There is the question of the future of the Dominatrix, however. Society is taking the much stronger step of re-defining beauty; one of the very weapons of carnal desire that the Dominatrix relies upon. We may yet see the Dominatrix separate from the fetishistic and return to the core of emotional dominance. Cultures are changing, and the Dominatrix will have to change with them. After all, with corpral punishment now banned in schools, how many years will remain before people stop seeking the schoolboy scenario; or once India abandons the caste system, for example.

The way I see it, the core facets of submission and dominance are not unique to the sexes. It is merely that the patriarchal society has painted female submission and male dominance as normal and to be accepted; while the converse is to be rejected.

These traits, however, exist within us all and I foresee a future where dungeons contain Dominant and Dominatrix, working side by side, for the benefit of their clients of either sex, who wish to exercise various facets of their natural personalities.

At one point in chapter 4, one submissive was quoted as saying, "I would try my best to bury my desires, to pretend they weren't there, but it inevitably would pop up and I would feel guilty, then I'd try and push it back down again. But you can't, you know? It's part of who you are, a part of your identity and being. ... So eventually I told my wife. I was terrified and expected her to want to leave me. I expected the worst, and broke down and cried several times, explaining it all to her, how it started, how it affected me. And surprisingly she was actually really understanding. She's not interesting in whipping me or wearing leather herself, but she's ok with me seeing a Dominatrix professionally, as long as it stays within those confines, and I tell her when I'm going." - He was lucky, I guess. Not everyone who, "comes out," to their partner manages to get such a response and works a way forward with their other half. But I think understanding is generally improving as the years roll on.

As chapter 5 recalls Dumas' words, "Marriage is a chain so heavy that it takes two people to carry it - sometimes three."

Spouses frequently detect something, "not right," in their partner and on the occasions that this imbalance is outed, the spouse may not only aquiesse to them attending a Dominatrix (knowing that sex is not on the menu) but sometimes conspire with the Dominatrix themselves to guide their own spouse's treatment at her hands. There are many complexities to human relationships and this book does an excellent job of laying them as bare as possible within the confines of just short of three hundred pages.

This book is a cracking read which introduces the reader to things they very likely weren't taught in history class, and exposes the other side of power control in a responsible, researched and factual manner. Be prepared to see the occasional picture that might upset you; not on the nudity part as I think the only thing I ever saw was breasts ... but in terms of the bondage and more extreme power exchange that is depicted here and there. But then, a book like this should only ever be approached with an open mind.

Top read. Thoroughly enjoyed it. It should be required reading for anyone who is in a position of control concerning the censorship of our society.

Here are the links to my chapter reviews...
First -
Second -
Third and Fourth -
Fifth -

The last word to the author herself in a small section of her afterword..

Having spent much of the last four years in the "underworld" of Dominatrices' dungeons, and the dark and artificially lit interiors of museums and libraries, I have finally drawn to the end of my journey documenting the history and arts of the Dominatrix.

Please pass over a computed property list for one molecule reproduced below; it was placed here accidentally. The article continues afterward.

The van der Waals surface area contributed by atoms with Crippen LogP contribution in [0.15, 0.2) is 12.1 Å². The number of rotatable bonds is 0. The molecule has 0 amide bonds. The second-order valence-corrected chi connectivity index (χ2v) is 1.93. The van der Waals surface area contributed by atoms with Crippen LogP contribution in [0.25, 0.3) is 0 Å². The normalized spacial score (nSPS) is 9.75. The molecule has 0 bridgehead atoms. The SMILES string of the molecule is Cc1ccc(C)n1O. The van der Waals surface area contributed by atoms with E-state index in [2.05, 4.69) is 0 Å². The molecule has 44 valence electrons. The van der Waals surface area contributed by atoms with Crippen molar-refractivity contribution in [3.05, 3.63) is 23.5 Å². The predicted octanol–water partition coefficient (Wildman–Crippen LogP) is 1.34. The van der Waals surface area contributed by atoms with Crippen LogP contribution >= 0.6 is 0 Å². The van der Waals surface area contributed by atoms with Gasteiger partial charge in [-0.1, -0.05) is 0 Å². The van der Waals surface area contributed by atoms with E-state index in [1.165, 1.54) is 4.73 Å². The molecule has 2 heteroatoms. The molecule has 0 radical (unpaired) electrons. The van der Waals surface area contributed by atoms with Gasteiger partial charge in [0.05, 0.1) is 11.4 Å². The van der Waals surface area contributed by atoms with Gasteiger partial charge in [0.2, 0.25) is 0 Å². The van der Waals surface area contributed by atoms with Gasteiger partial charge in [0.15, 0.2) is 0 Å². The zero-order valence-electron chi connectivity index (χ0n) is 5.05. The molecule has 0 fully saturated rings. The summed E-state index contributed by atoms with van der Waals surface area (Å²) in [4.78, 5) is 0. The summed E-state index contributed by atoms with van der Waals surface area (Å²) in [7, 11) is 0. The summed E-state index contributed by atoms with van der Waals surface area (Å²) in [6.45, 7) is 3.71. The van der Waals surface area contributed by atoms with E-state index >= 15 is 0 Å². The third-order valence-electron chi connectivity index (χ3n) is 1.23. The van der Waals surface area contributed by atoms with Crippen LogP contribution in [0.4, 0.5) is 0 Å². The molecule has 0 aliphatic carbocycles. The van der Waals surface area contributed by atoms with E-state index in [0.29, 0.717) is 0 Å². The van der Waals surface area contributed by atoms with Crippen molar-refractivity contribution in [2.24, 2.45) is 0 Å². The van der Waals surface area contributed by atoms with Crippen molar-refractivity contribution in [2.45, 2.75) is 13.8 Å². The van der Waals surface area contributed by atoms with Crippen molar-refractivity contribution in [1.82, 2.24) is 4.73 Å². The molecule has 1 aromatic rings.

After all that I've learnt about their world and their practices, the Dominatricies have lost nothing of their mystique. I have great admiration for these highly independent, talented and free-thinking ladies who have made domination their professional craft occupation.

For the Sins of My Mother
For the Sins of My Mother
by Marie Therese Rogers-Moloney
Edition: Paperback
Price: £13.11

3 of 3 people found the following review helpful
4.0 out of 5 stars we can be the most beautiful, generous souls, 13 May 2015
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As humans, we can be the most beautiful, generous souls. We can also be the most selfish, hurtful, cruel beings to ever walk the earth. Only in our turn-of-the-century world are we starting to pick apart the, "What will the neighbours think," attitude that has been the cause of people doing some really damaging things; the wrong things for what we thought were the right reasons. We have also used religion as an excuse to do bad as well as a drive to do good. Welcome to the human race.

The blurb in the book already explains the foundation of Marie Therese's story, "In rural Ireland in 1950, a respectable widow has an affair with a visiting stranger." I'm spoiling nothing for you there.

Marie's account of her life is event-driven; but those with empathy will be able to feel the words and emotions behind them. The struggles that Marie has detailed here records the harshest of pain and anguish almost in the lightest of forms. Almost like Michelangelo saying of the Sistine Chapel, "Oh, it was something I knocked up before lunch." Read slowly, and read deeply, is my advice when picking up this book.

Marie doesn't paint herself as an angel. She also accounts for things like the scrumping and the other things that used to be done in defiance of the rules imposed. Overall, however, her heart is good natured and the book details how this was taken advantage of in her life by making her feel guilty; but finally she reached breaking point and her ambition drove her forward.

Chapter one deals with the orphanage and was the most difficult to read as it jumps around a bit. I couldn't get hold of a common thread; which was understandable as so many threads collided in that one major chunk of life; which one to pick?! The rest of the book continues chronologically and factually, with peeks here and there into the anguish and heartbreak.

A very tight line has been walked between exposing the difficulties of her life and also being respectful to those still living. Not all misfortune was at the hands of others and fate dealt a nasty card or two as well, all of which Marie battled with.